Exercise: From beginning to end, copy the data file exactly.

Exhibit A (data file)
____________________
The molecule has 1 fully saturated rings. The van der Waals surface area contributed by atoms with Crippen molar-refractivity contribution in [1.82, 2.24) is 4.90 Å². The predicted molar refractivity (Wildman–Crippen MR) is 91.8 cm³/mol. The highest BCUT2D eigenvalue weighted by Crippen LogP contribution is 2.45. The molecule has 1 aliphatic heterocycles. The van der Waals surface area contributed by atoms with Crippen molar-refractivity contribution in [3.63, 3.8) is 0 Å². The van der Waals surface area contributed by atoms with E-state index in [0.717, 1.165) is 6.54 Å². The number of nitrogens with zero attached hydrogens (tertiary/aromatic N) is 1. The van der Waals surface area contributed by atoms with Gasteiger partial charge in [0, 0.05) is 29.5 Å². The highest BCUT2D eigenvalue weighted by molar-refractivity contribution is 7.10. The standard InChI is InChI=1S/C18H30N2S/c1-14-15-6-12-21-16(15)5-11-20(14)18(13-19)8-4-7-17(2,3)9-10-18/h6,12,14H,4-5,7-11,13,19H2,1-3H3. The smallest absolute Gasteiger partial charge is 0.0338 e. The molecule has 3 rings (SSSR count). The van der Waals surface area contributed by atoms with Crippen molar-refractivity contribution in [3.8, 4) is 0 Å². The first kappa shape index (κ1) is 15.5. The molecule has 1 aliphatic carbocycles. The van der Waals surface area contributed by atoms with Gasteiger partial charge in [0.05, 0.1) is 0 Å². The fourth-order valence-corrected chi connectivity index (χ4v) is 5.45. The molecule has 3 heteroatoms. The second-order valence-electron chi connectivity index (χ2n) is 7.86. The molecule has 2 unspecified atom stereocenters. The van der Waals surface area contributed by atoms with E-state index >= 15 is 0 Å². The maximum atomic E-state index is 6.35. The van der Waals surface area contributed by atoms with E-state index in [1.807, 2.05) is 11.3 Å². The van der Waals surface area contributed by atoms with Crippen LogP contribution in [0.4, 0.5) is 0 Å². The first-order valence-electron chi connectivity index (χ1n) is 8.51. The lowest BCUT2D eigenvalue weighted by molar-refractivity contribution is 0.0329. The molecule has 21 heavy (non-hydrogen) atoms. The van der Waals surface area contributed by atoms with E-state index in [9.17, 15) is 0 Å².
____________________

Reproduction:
The molecule has 1 fully saturated rings. The van der Waals surface area contributed by atoms with Crippen molar-refractivity contribution in [1.82, 2.24) is 4.90 Å². The predicted molar refractivity (Wildman–Crippen MR) is 91.8 cm³/mol. The highest BCUT2D eigenvalue weighted by Crippen LogP contribution is 2.45. The molecule has 1 aliphatic heterocycles. The van der Waals surface area contributed by atoms with Crippen molar-refractivity contribution in [3.63, 3.8) is 0 Å². The van der Waals surface area contributed by atoms with E-state index in [0.717, 1.165) is 6.54 Å². The number of nitrogens with zero attached hydrogens (tertiary/aromatic N) is 1. The van der Waals surface area contributed by atoms with Gasteiger partial charge in [0, 0.05) is 29.5 Å². The highest BCUT2D eigenvalue weighted by molar-refractivity contribution is 7.10. The standard InChI is InChI=1S/C18H30N2S/c1-14-15-6-12-21-16(15)5-11-20(14)18(13-19)8-4-7-17(2,3)9-10-18/h6,12,14H,4-5,7-11,13,19H2,1-3H3. The smallest absolute Gasteiger partial charge is 0.0338 e. The molecule has 3 rings (SSSR count). The van der Waals surface area contributed by atoms with Crippen molar-refractivity contribution in [3.8, 4) is 0 Å². The first kappa shape index (κ1) is 15.5. The molecule has 1 aliphatic carbocycles. The van der Waals surface area contributed by atoms with Gasteiger partial charge in [0.05, 0.1) is 0 Å². The fourth-order valence-corrected chi connectivity index (χ4v) is 5.45. The molecule has 3 heteroatoms. The second-order valence-electron chi connectivity index (χ2n) is 7.86. The molecule has 2 unspecified atom stereocenters. The van der Waals surface area contributed by atoms with E-state index >= 15 is 0 Å². The maximum atomic E-state index is 6.35. The van der Waals surface area contributed by atoms with E-state index in [1.807, 2.05) is 11.3 Å². The van der Waals surface area contributed by atoms with Crippen LogP contribution in [0.4, 0.5) is 0 Å². The first-order valence-electron chi connectivity index (χ1n) is 8.51. The lowest BCUT2D eigenvalue weighted by molar-refractivity contribution is 0.0329. The molecule has 21 heavy (non-hydrogen) atoms. The van der Waals surface area contributed by atoms with E-state index in [9.17, 15) is 0 Å².